Ireland's Policy for international development 'A Better World' is a whole of government policy which was launched by the Tánaiste in February, 2019. It provides the framework for Ireland’s expanding development cooperation programme, outlining Ireland’s vision of a more equal, peaceful and sustainable world. Ireland's policy on international security and defence operates in a complimentary manner to this. Peacekeeping and conflict resolution form two elements of Ireland's engagement in the international peace and security sphere alongside political engagement, development cooperation and humanitarian action.
Preventing crises, resolving conflict, arresting climate change, protecting vulnerable populations and saving lives in humanitarian emergencies are in Ireland’s fundamental interest. Ireland's policy for international development also highlights that conflict and fragility, compounded by climate change, are increasing the vulnerability of millions. Globally, the number of major violent conflicts has tripled since 2010 and more countries are experiencing war than at any time in nearly 30 years.
The commitments made by Ireland under Permanent Structured Cooperation (PESCO) do not impinge on or conflict with the goals and ambitions outlined in our policy on international development.
Then EU Common Security and Defence Policy (CSDP) as part of the Common Foreign Security Policy, provides the basis whereby the EU contributes to international peace and security and regional stability in the face of increasing conflict. PESCO is a capability development mechanism provided for under the EU treaties to deliver capabilities in support of CSDP missions and operations. It represents a further development in EU cooperation in support of international peace and security. PESCO enables member States, including Ireland, to further develop their capabilities in support of peacekeeping through participation in joint projects with like-minded partners. It also has the potential to help reduce the cost of developing and procuring necessary capabilities.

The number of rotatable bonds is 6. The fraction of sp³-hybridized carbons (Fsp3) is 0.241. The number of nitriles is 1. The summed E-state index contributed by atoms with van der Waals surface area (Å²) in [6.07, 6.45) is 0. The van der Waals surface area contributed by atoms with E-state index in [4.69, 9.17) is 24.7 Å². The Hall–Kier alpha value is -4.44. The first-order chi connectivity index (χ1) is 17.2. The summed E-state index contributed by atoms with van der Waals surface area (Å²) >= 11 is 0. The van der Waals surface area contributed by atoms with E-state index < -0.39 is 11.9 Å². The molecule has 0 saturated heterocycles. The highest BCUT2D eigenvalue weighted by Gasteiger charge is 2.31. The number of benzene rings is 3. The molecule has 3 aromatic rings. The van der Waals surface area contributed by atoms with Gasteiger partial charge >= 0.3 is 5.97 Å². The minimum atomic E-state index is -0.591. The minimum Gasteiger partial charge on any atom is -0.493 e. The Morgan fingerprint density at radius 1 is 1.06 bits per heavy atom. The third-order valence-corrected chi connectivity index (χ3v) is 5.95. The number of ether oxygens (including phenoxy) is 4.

As a committed EU Member State, Ireland supports fully the efforts of EU Member States to improve the Union's capacity to respond to the prevailing challenging security environment, including in the area of defence. Within the framework of CSDP, Ireland has supported the development of recent EU defence initiatives with a view to enhancing the EU’s capacity to engage in peace support and crisis management operations, particularly in support of the UN and to delivering the necessary capabilities, both civil and military to this end.